Medicaid managed care organizations (MCOs) are important partners in helping states identify and address the social risk factors that contribute to poor outcomes. As such, Medicaid agencies are increasingly using value-based payment and managed care initiatives to respond to unmet health-related social needs (HRSN) in an effort to improve health outcomes, reduce health care spending, and advance health equity.

With support from the Episcopal Health Foundation and coordinated by the Center for Health Care Strategies (CHCS), the Texas Managed Care Organization Social Determinants of Health Learning Collaborative (learning collaborative) has been working for the past two years with Texas’ Health and Human Services Commission (HHSC) and Texas’ Medicaid MCOs to support implementation of strategies that address Medicaid enrollees’ unmet HRSN. With a commitment to quality improvement, HHSC recognizes the importance of partnering with MCOs to tackle social needs and improve the health and well-being of Medicaid members.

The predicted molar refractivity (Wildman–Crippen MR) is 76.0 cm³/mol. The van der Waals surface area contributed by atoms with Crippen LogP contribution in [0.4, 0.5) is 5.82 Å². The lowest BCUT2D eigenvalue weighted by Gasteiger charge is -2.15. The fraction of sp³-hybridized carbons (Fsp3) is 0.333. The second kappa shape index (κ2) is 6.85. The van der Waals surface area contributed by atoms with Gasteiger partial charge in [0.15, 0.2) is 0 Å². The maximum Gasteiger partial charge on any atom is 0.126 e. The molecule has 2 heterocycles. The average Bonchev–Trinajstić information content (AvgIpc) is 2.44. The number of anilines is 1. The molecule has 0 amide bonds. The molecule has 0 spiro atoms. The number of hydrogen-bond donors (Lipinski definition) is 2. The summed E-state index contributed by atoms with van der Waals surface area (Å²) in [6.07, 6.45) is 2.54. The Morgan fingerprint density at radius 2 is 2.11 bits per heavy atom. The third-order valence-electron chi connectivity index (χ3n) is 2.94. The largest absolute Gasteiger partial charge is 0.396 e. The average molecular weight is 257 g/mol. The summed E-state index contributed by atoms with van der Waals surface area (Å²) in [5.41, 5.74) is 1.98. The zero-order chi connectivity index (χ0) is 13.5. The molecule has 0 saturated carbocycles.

CHCS recently spoke with HHSC’s Andy Vasquez, Deputy Associate Commissioner of Quality & Program Improvement, and Ryan Van Ramshorst, MD, MPH, Medicaid Chief Medical Director, to learn about Texas’ strategy to address Medicaid members’ unmet HRSN.

Q: Through the learning collaborative and development of the DSRIP Transition Plan Milestone, Assessment of Social Factors impacting Health Care Quality in Texas Medicaid, HHSC has begun to develop a strategy to address HRSN. What is the impetus for this and what will be some key components of Texas’ strategy?

As a Medicaid program, we deliver medically necessary services, but this is all for naught if we don’t address the non-medical factors that might be impeding a person’s ability to access that care.

R. Van Ramshorst: It’s well documented that a small percentage of a person’s health status is attributable to medical care, but a much larger percentage is attributable to social determinant factors. As a Medicaid program, we deliver medically necessary services, but this is all for naught if we don’t address the other non-medical factors that might be impeding a person’s ability to access that care. We believe our managed care service delivery model promotes innovation and gives us the necessary flexibility to address social determinants of health (SDOH) and make strides in improving quality outcomes.